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3 Interesting Coins You Might Find in Your Change

This article was written by in Coin Collecting. 13 comments.

It’s becoming increasingly rare, but once in a while it is possible to find interesting coins in your pocket change. Professional and amateur coin collectors tend to snap these up so the coins are taken out of circulation, and many of the most interesting coins are aging and damaged.

I do not use cash on a daily basis, so it’s infrequent that I can sift through pocket change looking for circulated versions of the more rare coins. Here are a few things that are still common enough to find in pocket change, although I haven’t had much luck with any of these.

Although I occasionally consider myself an amateur coin collector, the fact that I have very few of the below proves that this is not a hobby that I’ve put a lot of effort into. I don’t use cash enough to be able to sift through a significant amount of change. I’ve occasionally picked up boxes of coins from the bank for sifting, but it’s rare that I find anything that’s not already accounted for in my Whitman coin collecting holders.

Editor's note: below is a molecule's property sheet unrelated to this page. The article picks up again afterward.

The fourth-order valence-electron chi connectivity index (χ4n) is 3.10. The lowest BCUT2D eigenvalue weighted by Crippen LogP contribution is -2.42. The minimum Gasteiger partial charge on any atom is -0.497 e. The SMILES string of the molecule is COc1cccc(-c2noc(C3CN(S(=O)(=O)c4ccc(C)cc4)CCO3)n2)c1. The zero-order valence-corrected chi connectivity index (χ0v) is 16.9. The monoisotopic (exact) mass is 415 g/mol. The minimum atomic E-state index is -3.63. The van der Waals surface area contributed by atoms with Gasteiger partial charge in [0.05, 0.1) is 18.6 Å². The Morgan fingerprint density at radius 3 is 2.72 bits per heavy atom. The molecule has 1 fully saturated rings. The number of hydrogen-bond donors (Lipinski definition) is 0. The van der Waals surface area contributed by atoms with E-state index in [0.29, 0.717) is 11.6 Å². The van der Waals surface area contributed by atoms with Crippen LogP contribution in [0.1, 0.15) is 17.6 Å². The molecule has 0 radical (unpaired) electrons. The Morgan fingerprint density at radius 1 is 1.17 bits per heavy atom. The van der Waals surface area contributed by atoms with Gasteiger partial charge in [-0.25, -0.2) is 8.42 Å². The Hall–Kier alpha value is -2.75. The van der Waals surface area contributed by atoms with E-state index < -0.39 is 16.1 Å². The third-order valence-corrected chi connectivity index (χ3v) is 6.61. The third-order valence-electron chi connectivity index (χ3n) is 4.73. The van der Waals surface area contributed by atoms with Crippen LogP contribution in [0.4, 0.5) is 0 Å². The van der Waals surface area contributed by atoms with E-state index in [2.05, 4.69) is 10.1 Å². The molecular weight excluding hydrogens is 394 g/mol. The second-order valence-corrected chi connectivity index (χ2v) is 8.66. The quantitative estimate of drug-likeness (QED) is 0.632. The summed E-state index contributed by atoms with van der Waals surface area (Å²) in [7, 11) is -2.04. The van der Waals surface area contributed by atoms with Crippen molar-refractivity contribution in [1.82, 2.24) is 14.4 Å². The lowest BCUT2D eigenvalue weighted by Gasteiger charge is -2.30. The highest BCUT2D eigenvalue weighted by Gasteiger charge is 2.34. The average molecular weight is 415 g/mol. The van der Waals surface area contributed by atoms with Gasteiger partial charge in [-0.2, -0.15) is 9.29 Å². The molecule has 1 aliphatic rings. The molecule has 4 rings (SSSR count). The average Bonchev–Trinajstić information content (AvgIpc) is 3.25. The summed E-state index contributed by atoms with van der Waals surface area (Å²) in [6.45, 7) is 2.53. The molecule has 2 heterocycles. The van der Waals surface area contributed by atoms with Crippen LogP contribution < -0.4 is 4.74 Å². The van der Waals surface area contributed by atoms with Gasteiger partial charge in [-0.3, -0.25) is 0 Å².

1. Mercury dimes. From 1916 through 1945, the front (obverse) of the dime featured the profile of a woman representing the concept of liberty. The wings on her cap evoke the image of Mercury, the Roman god of commerce. The back (reverse) of the Mercury dime features fasces, symbols of strength in ancient Rome, with an olive branch, symbolizing peace.

I have no Mercury dimes in my collection.

2. Buffalo nickels. In 1913, the nickel was redesigned to feature the profile of a Native American on the obverse and an American buffalo (bison) on the reverse. So far, even with sifting through a box of nickels from the bank, I’ve only come across one buffalo nickel. But if you have more luck than I have, you may come across a 1936 or 1937 coin in which the buffalo is depicted with three legs rather than the expected four. This variety is rare and would be worth money, perhaps $1,000 in exceptional quality.

The buffalo nickel was replaced by the more familiar Jefferson nickel in 1938.

3. Wheat cents. To honor the 100th anniversary of Abraham Lincoln’s birth, in 1909 the cent became the first coin to depict an American politician. Victor D. Brenner designed the obverse of the coin using a portrait of the former president as a guide. In that first year of the new design, one version of the coin included the designer’s initials on the reverse. If you find V.D.B. on the reverse of a 1909 coin, it could be worth from a few dollars to over a thousand.